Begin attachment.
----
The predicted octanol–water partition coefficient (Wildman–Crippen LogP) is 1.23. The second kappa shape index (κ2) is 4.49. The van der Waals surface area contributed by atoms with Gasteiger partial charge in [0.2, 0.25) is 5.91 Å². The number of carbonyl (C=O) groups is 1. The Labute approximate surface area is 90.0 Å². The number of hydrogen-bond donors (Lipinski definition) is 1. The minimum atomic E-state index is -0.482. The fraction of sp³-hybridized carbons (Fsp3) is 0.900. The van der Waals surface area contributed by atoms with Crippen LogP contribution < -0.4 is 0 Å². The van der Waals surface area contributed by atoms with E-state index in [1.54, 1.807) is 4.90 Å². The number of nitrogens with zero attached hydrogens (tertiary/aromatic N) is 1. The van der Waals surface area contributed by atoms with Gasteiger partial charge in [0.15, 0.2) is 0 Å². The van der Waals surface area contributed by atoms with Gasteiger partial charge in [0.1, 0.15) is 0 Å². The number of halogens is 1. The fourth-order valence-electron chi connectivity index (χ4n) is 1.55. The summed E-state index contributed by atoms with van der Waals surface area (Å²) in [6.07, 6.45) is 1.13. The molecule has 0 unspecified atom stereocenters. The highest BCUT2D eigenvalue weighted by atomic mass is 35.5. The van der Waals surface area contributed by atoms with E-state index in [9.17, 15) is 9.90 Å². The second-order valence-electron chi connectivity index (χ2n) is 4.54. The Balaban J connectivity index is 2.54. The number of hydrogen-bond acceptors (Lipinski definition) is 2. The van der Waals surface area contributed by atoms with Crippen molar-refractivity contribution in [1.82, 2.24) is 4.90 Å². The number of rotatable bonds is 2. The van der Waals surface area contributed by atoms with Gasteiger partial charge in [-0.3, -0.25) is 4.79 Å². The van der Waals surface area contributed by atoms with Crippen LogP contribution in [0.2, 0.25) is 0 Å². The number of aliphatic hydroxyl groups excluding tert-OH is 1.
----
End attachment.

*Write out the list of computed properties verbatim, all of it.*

The predicted octanol–water partition coefficient (Wildman–Crippen LogP) is 1.23. The second kappa shape index (κ2) is 4.49. The van der Waals surface area contributed by atoms with Gasteiger partial charge in [0.2, 0.25) is 5.91 Å². The number of carbonyl (C=O) groups is 1. The Labute approximate surface area is 90.0 Å². The number of hydrogen-bond donors (Lipinski definition) is 1. The minimum atomic E-state index is -0.482. The fraction of sp³-hybridized carbons (Fsp3) is 0.900. The van der Waals surface area contributed by atoms with Crippen LogP contribution < -0.4 is 0 Å². The van der Waals surface area contributed by atoms with E-state index in [1.54, 1.807) is 4.90 Å². The number of nitrogens with zero attached hydrogens (tertiary/aromatic N) is 1. The van der Waals surface area contributed by atoms with Gasteiger partial charge in [0.15, 0.2) is 0 Å². The van der Waals surface area contributed by atoms with Gasteiger partial charge in [0.1, 0.15) is 0 Å². The number of halogens is 1. The fourth-order valence-electron chi connectivity index (χ4n) is 1.55. The summed E-state index contributed by atoms with van der Waals surface area (Å²) in [6.07, 6.45) is 1.13. The molecule has 0 unspecified atom stereocenters. The highest BCUT2D eigenvalue weighted by atomic mass is 35.5. The van der Waals surface area contributed by atoms with E-state index in [9.17, 15) is 9.90 Å². The second-order valence-electron chi connectivity index (χ2n) is 4.54. The Balaban J connectivity index is 2.54. The number of hydrogen-bond acceptors (Lipinski definition) is 2. The van der Waals surface area contributed by atoms with Crippen molar-refractivity contribution in [1.82, 2.24) is 4.90 Å². The number of rotatable bonds is 2. The van der Waals surface area contributed by atoms with Gasteiger partial charge in [-0.3, -0.25) is 4.79 Å². The van der Waals surface area contributed by atoms with Crippen LogP contribution in [0.2, 0.25) is 0 Å². The number of aliphatic hydroxyl groups excluding tert-OH is 1.